Hurricane Dorian makes landfall over the US's North Carolina

Storm brings floodwaters and high winds to US eastern coastline after reducing parts of the Bahamas to rubble.

    Waves crash against Rodanthe Pier as Hurricane Dorian makes its way to Cape Hatteras in North Carolina [Jose Luis Magana/AFP]
    Waves crash against Rodanthe Pier as Hurricane Dorian makes its way to Cape Hatteras in North Carolina [Jose Luis Magana/AFP]

    Hurricane Dorian made landfall on the Outer Banks of North Carolina on Friday, hitting the beach resort area with powerful winds and battering waves days after reducing parts of the Bahamas to rubble and killing dozens on the island nation. 

    The storm, packing 150km/h (90mph) made landfall at Cape Hatteras at about 9am local time (13:00 GMT), according to the National Hurricane Center.

    It lashed the Outer Banks with hurricane-force winds as far as 72 kilometres (45 miles) from the centre of the hurricane and sent tropical storm winds farther than 320km from its centre, the NHC said.

    "It's bad," Ann Warner, who owns Howard's Pub on Ocracoke Island, told the Associated Press by telephone. "The water came up to the inside of our bottom floor, which has never had water."

    She said a skylight blew out and whitecaps coursed through her front yard and underneath her elevated house.

    "We're safe," Warner added. "But it's certainly a mess."

    Another Ocracoke Island resident, bookshop owner Leslie Lanier, texted: "We are flooding like crazy. It is in the houses, and there will be more before it stops."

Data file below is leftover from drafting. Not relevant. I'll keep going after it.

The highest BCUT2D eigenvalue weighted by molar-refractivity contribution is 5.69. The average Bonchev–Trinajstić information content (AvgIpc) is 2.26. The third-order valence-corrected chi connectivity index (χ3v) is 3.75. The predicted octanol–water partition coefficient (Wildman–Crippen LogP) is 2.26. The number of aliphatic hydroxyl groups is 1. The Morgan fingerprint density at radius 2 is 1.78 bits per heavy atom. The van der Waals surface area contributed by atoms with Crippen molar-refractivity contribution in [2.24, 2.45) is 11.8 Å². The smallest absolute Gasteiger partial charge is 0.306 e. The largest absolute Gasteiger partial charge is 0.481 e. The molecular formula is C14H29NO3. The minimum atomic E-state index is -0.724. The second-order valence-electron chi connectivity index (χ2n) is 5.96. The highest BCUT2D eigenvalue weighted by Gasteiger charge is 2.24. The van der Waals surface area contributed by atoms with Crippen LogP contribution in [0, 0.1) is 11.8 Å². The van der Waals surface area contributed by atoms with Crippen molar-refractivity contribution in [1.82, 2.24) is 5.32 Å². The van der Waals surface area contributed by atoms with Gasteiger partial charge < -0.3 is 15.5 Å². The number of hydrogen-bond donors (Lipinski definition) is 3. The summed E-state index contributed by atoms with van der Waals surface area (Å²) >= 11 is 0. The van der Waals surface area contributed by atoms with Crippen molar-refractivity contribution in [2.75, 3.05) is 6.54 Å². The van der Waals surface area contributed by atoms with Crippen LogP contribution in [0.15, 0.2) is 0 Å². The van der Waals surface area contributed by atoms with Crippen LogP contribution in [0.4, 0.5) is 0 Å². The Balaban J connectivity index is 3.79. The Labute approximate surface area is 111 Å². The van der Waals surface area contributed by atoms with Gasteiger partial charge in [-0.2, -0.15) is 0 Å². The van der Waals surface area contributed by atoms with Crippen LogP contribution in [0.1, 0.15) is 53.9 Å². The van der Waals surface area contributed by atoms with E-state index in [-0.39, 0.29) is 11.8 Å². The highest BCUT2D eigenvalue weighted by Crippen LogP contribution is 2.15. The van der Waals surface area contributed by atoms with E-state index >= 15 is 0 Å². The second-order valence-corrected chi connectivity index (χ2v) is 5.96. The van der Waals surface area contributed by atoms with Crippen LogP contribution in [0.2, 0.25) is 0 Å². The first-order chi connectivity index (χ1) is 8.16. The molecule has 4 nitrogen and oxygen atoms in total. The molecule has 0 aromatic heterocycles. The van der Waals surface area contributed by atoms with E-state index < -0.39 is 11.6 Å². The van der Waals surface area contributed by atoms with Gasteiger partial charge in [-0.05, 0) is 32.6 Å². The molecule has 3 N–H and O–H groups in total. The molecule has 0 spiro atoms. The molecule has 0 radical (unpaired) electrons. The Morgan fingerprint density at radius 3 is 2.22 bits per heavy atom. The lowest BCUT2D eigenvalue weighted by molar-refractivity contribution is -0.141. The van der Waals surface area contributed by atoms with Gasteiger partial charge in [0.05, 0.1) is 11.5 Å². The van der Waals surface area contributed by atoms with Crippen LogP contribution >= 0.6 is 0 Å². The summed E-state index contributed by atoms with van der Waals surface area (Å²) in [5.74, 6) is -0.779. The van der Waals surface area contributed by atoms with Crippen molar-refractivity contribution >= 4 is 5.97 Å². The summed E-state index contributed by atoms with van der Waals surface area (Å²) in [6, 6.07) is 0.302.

"Lots of people are getting water starting in their homes," Lanier added. "I have been here 32 years and not seen this."

    It has already dumped up to 25cm (10 inches) of rain along the coast between Charleston, South Carolina, to Wilmington, North Carolina, about 275km away, forecasters said. 

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    "The rain is moving up north," said National Weather Service forecaster Alex Lamers early on Friday. "Even the Raleigh-Durham area inland will get 3 inches (7.5cm) today."

    Dorian is expected to push out to sea later on Friday and bring tropical storm winds to Nantucket Island and Martha's Vineyard, Massachusetts, early on Saturday.

    But it will likely spare much of the rest of the East Coast the worst of its rain and wind, before likely making landfall in Canada's Nova Scotia that night, the NHC said.

    "It's in the process of moving out, going north," Lamers said.

    Floodwaters, power outages

    The howling west flank of Dorian has soaked the Carolinas since early on Thursday, flooding coastal towns, whipping up more than a dozen tornadoes and cutting power to hundreds of thousands of people.

    Floodwaters rose to 30cm (a foot) or more in parts of the historic South Carolina port city of Charleston, where more than 18cm (seven inches) of rain fell in some areas, officials said.